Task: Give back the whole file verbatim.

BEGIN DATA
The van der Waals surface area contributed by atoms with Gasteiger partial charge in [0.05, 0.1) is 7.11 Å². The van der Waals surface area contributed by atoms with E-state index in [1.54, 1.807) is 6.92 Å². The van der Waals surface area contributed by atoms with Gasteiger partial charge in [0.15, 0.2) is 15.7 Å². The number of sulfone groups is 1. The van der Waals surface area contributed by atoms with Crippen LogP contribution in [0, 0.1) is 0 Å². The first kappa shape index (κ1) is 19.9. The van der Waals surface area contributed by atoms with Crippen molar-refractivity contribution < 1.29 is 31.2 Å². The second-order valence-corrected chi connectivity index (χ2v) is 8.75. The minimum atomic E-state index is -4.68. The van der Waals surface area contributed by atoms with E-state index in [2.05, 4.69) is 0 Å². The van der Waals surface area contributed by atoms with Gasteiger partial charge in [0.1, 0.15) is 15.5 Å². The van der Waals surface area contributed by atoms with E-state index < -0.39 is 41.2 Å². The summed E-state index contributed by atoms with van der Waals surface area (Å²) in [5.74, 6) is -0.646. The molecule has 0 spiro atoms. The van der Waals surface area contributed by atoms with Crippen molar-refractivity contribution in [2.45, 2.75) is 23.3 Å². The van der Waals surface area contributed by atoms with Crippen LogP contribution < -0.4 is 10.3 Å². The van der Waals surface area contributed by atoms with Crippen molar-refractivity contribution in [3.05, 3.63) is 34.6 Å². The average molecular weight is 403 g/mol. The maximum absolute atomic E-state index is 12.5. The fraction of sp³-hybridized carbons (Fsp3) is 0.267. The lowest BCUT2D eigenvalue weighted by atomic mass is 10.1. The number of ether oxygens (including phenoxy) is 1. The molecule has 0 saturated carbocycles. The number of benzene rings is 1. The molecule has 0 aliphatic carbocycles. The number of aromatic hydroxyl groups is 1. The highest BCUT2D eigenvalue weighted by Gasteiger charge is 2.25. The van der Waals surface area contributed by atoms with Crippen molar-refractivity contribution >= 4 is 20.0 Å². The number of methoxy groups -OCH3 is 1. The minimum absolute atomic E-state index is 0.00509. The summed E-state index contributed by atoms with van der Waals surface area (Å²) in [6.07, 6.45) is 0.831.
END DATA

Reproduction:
The van der Waals surface area contributed by atoms with Gasteiger partial charge in [0.05, 0.1) is 7.11 Å². The van der Waals surface area contributed by atoms with E-state index in [1.54, 1.807) is 6.92 Å². The van der Waals surface area contributed by atoms with Gasteiger partial charge in [0.15, 0.2) is 15.7 Å². The number of sulfone groups is 1. The van der Waals surface area contributed by atoms with Crippen LogP contribution in [0, 0.1) is 0 Å². The first kappa shape index (κ1) is 19.9. The van der Waals surface area contributed by atoms with Crippen molar-refractivity contribution < 1.29 is 31.2 Å². The second-order valence-corrected chi connectivity index (χ2v) is 8.75. The minimum atomic E-state index is -4.68. The van der Waals surface area contributed by atoms with E-state index in [2.05, 4.69) is 0 Å². The van der Waals surface area contributed by atoms with Gasteiger partial charge in [0.1, 0.15) is 15.5 Å². The van der Waals surface area contributed by atoms with E-state index < -0.39 is 41.2 Å². The summed E-state index contributed by atoms with van der Waals surface area (Å²) in [5.74, 6) is -0.646. The molecule has 0 spiro atoms. The van der Waals surface area contributed by atoms with Crippen molar-refractivity contribution in [2.45, 2.75) is 23.3 Å². The van der Waals surface area contributed by atoms with Crippen LogP contribution < -0.4 is 10.3 Å². The van der Waals surface area contributed by atoms with Crippen molar-refractivity contribution in [3.05, 3.63) is 34.6 Å². The average molecular weight is 403 g/mol. The maximum absolute atomic E-state index is 12.5. The fraction of sp³-hybridized carbons (Fsp3) is 0.267. The lowest BCUT2D eigenvalue weighted by atomic mass is 10.1. The number of ether oxygens (including phenoxy) is 1. The molecule has 0 saturated carbocycles. The number of benzene rings is 1. The molecule has 0 aliphatic carbocycles. The number of aromatic hydroxyl groups is 1. The highest BCUT2D eigenvalue weighted by Gasteiger charge is 2.25. The van der Waals surface area contributed by atoms with Crippen molar-refractivity contribution >= 4 is 20.0 Å². The number of methoxy groups -OCH3 is 1. The minimum absolute atomic E-state index is 0.00509. The summed E-state index contributed by atoms with van der Waals surface area (Å²) in [6.07, 6.45) is 0.831.